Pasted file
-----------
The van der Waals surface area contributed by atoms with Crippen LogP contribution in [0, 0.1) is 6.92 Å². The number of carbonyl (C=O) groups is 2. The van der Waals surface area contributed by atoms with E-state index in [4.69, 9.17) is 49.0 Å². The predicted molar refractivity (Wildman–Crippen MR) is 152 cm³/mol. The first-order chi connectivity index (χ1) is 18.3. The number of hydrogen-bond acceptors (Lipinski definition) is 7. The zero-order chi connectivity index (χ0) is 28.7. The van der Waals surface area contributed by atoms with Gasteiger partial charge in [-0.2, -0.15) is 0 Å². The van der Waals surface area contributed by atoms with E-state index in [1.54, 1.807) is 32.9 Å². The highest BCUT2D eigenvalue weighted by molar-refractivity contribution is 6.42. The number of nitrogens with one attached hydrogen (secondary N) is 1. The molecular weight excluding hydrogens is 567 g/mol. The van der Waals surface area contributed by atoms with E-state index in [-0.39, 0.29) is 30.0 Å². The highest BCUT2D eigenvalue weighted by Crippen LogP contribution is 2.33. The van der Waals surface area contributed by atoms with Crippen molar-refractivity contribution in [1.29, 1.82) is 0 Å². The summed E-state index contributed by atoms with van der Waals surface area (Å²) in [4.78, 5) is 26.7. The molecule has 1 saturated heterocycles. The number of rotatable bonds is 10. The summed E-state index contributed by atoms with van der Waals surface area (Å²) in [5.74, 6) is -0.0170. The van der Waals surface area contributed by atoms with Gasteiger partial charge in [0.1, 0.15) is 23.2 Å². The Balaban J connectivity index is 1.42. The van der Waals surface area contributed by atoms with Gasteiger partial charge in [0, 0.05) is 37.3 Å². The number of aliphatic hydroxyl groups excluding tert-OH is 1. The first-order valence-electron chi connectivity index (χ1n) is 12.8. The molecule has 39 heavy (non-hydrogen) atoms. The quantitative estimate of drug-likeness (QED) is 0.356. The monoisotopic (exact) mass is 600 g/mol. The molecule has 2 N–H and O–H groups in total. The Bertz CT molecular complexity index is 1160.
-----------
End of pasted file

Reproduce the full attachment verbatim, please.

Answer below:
The van der Waals surface area contributed by atoms with Crippen LogP contribution in [0, 0.1) is 6.92 Å². The number of carbonyl (C=O) groups is 2. The van der Waals surface area contributed by atoms with E-state index in [4.69, 9.17) is 49.0 Å². The predicted molar refractivity (Wildman–Crippen MR) is 152 cm³/mol. The first-order chi connectivity index (χ1) is 18.3. The number of hydrogen-bond acceptors (Lipinski definition) is 7. The zero-order chi connectivity index (χ0) is 28.7. The van der Waals surface area contributed by atoms with Gasteiger partial charge in [-0.2, -0.15) is 0 Å². The van der Waals surface area contributed by atoms with E-state index in [1.54, 1.807) is 32.9 Å². The highest BCUT2D eigenvalue weighted by molar-refractivity contribution is 6.42. The number of nitrogens with one attached hydrogen (secondary N) is 1. The molecular weight excluding hydrogens is 567 g/mol. The van der Waals surface area contributed by atoms with E-state index in [-0.39, 0.29) is 30.0 Å². The highest BCUT2D eigenvalue weighted by Crippen LogP contribution is 2.33. The van der Waals surface area contributed by atoms with Crippen molar-refractivity contribution in [1.29, 1.82) is 0 Å². The summed E-state index contributed by atoms with van der Waals surface area (Å²) in [4.78, 5) is 26.7. The molecule has 1 saturated heterocycles. The number of rotatable bonds is 10. The summed E-state index contributed by atoms with van der Waals surface area (Å²) in [5.74, 6) is -0.0170. The van der Waals surface area contributed by atoms with Gasteiger partial charge in [0.1, 0.15) is 23.2 Å². The Balaban J connectivity index is 1.42. The van der Waals surface area contributed by atoms with Gasteiger partial charge in [0, 0.05) is 37.3 Å². The number of aliphatic hydroxyl groups excluding tert-OH is 1. The first-order valence-electron chi connectivity index (χ1n) is 12.8. The molecule has 39 heavy (non-hydrogen) atoms. The quantitative estimate of drug-likeness (QED) is 0.356. The monoisotopic (exact) mass is 600 g/mol. The molecule has 2 N–H and O–H groups in total. The Bertz CT molecular complexity index is 1160.